When thinking about prescription drug dependence, one might automatically and understandably envision a young adult. Those “18 to 25 years old are the greatest abusers of medicine… ADHD stimulants, opioid pain relievers, and anti-anxiety drugs,” according to the National Institute on Drug Abuse. Research indicates that there has been a rush over the earlier decade in opioid misuse that includes prescription heroin in addition to pain narcotics such as fentanyl feeding an overdose plague in older adults.
Actually, between 2002 and 2014 opioid misuse doubled in those 50 and older (from about 1 to 2%), while falling in younger age classes. And a report by the Agency for Healthcare Research and Quality released in September discovered that among people 65 and older, opioid-related inpatient stays were up 34 percent and opioid-related emergency room stays were up 74 percent from 2010 to 2015. (That relates to a 17 percent decrease in non-opioid-related ER visits and hospital stays.)
In 2015, there were 124,300 hospital admittances of opioid-related patients 65 and up from the U.S.” So it is a significant issue,” states Dr. Arlene Bierman, director of AHRQ’s Center for Evidence and Practice Improvement, who had been involved in the study and is the corresponding author on the report.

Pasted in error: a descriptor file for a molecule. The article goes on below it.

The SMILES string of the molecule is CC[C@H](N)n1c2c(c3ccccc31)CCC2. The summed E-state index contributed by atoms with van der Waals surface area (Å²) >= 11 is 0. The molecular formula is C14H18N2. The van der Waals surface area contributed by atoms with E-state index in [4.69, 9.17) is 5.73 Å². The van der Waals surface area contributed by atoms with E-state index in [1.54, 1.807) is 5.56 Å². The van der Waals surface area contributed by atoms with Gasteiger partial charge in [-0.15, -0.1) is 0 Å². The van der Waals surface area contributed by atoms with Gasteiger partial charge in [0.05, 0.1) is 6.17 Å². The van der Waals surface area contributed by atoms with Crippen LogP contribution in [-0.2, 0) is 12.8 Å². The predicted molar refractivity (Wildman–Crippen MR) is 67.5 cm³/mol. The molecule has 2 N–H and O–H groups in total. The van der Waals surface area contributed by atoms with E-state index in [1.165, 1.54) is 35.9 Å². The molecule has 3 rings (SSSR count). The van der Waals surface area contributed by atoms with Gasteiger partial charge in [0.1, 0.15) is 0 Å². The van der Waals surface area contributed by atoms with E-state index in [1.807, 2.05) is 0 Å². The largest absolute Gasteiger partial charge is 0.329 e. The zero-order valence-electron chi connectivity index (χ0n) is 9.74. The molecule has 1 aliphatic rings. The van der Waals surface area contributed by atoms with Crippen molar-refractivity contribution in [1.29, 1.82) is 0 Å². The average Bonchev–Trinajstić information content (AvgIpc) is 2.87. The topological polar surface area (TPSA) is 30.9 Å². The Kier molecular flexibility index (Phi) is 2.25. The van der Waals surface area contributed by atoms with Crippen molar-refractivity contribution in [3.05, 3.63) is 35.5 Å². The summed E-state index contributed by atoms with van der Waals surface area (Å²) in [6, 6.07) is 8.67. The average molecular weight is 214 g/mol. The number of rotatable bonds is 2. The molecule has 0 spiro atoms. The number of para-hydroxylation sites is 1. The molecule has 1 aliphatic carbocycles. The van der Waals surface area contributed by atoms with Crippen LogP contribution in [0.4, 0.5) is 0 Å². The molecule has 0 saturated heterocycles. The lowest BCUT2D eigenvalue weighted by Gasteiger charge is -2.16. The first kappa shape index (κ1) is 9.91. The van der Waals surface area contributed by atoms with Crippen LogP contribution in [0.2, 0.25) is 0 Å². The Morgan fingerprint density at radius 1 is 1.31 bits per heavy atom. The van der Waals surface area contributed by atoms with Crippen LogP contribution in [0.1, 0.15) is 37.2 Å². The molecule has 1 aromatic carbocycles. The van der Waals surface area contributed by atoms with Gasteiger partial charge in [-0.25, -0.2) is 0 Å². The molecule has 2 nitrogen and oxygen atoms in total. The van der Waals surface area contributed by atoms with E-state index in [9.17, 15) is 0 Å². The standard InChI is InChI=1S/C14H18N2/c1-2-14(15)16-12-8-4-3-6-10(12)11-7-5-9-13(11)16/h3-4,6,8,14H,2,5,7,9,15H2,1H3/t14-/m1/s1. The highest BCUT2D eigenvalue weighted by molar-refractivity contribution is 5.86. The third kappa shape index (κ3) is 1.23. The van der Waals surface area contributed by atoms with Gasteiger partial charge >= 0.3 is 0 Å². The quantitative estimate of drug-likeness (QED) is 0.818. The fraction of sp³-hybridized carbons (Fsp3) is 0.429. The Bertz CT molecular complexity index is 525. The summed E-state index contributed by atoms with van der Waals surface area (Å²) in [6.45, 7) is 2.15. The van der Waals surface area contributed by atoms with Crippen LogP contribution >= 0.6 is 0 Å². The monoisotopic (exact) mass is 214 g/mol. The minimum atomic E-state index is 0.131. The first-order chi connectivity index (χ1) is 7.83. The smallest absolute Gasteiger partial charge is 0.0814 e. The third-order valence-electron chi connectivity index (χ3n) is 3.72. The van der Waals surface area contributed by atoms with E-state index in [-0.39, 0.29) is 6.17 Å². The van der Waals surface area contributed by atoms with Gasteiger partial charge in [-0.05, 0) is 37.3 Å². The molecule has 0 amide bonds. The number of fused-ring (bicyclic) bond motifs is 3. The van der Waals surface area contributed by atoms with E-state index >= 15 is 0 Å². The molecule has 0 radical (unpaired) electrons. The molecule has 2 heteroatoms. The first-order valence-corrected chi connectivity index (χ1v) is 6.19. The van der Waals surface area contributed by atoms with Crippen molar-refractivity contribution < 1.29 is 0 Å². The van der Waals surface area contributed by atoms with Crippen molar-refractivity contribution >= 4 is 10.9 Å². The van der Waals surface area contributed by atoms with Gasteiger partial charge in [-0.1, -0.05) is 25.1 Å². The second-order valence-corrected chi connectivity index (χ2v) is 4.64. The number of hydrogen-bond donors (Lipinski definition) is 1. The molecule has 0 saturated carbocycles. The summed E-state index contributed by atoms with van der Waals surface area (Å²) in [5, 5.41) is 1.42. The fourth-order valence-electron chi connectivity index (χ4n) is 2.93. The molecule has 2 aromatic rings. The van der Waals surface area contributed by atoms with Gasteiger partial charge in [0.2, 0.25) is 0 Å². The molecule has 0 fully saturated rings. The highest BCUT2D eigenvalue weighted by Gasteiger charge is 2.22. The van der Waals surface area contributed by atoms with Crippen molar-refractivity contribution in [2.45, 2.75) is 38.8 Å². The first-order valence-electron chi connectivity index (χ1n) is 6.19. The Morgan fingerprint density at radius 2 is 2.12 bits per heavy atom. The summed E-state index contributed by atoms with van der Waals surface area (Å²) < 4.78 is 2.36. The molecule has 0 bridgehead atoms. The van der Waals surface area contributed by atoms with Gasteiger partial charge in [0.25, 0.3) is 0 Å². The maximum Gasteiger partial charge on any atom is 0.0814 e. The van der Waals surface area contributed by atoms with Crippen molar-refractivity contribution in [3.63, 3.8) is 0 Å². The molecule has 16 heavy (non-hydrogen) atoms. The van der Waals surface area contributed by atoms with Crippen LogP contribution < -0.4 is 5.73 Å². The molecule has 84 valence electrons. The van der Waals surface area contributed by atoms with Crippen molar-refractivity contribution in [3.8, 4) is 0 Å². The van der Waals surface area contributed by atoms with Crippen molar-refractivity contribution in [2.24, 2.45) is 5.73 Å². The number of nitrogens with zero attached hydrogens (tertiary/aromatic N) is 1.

To be sure, the report did not breakdown what proportion of hospital admissions or emergency department visits associated with abuse of the drugs versus, for instance, side effects that occurred when opioids were taken by an older patient as prescribed. Bierman and other experts observed that older adults usually have chronic pain, along with different other conditions, and opioids are prescribed to deal with that pain.
Previous research finds in 2016 that around 1 in 3 seniors enrolled in a Medicare prescription drug program, or Part D, obtained prescription opioids and that “a significant number received higher doses than recommended for extended intervals, placing them at increased risk of abuse,” as mentioned in the AHRQ report.